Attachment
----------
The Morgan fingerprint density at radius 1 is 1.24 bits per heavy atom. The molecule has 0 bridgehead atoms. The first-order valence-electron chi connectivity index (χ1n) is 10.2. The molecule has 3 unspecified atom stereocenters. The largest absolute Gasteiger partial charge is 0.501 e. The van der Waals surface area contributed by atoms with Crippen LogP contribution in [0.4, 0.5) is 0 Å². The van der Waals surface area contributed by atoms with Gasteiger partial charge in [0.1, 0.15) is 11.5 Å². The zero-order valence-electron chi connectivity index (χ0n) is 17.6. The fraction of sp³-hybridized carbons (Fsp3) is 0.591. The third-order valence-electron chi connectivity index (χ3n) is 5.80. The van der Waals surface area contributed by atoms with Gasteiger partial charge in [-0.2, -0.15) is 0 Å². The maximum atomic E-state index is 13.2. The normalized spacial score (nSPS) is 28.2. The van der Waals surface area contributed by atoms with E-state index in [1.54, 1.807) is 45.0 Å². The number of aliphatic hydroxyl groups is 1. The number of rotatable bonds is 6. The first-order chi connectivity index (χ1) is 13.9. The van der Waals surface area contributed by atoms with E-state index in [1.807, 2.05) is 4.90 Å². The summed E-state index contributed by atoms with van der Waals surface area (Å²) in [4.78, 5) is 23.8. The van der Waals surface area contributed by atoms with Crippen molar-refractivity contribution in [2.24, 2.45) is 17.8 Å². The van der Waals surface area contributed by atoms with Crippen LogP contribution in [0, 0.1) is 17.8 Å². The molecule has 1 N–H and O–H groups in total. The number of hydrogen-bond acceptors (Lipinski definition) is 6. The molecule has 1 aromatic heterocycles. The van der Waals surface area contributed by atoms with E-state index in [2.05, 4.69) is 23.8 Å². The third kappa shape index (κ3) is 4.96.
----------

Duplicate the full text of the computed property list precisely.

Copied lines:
The Morgan fingerprint density at radius 1 is 1.24 bits per heavy atom. The molecule has 0 bridgehead atoms. The first-order valence-electron chi connectivity index (χ1n) is 10.2. The molecule has 3 unspecified atom stereocenters. The largest absolute Gasteiger partial charge is 0.501 e. The van der Waals surface area contributed by atoms with Crippen LogP contribution in [0.4, 0.5) is 0 Å². The van der Waals surface area contributed by atoms with Gasteiger partial charge in [0.1, 0.15) is 11.5 Å². The zero-order valence-electron chi connectivity index (χ0n) is 17.6. The fraction of sp³-hybridized carbons (Fsp3) is 0.591. The third-order valence-electron chi connectivity index (χ3n) is 5.80. The van der Waals surface area contributed by atoms with Gasteiger partial charge in [-0.2, -0.15) is 0 Å². The maximum atomic E-state index is 13.2. The normalized spacial score (nSPS) is 28.2. The van der Waals surface area contributed by atoms with E-state index in [1.54, 1.807) is 45.0 Å². The number of aliphatic hydroxyl groups is 1. The number of rotatable bonds is 6. The first-order chi connectivity index (χ1) is 13.9. The van der Waals surface area contributed by atoms with E-state index in [1.807, 2.05) is 4.90 Å². The summed E-state index contributed by atoms with van der Waals surface area (Å²) in [4.78, 5) is 23.8. The van der Waals surface area contributed by atoms with Crippen molar-refractivity contribution in [2.24, 2.45) is 17.8 Å². The van der Waals surface area contributed by atoms with Crippen LogP contribution in [0, 0.1) is 17.8 Å². The molecule has 1 N–H and O–H groups in total. The number of hydrogen-bond acceptors (Lipinski definition) is 6. The molecule has 1 aromatic heterocycles. The van der Waals surface area contributed by atoms with E-state index in [2.05, 4.69) is 23.8 Å². The third kappa shape index (κ3) is 4.96.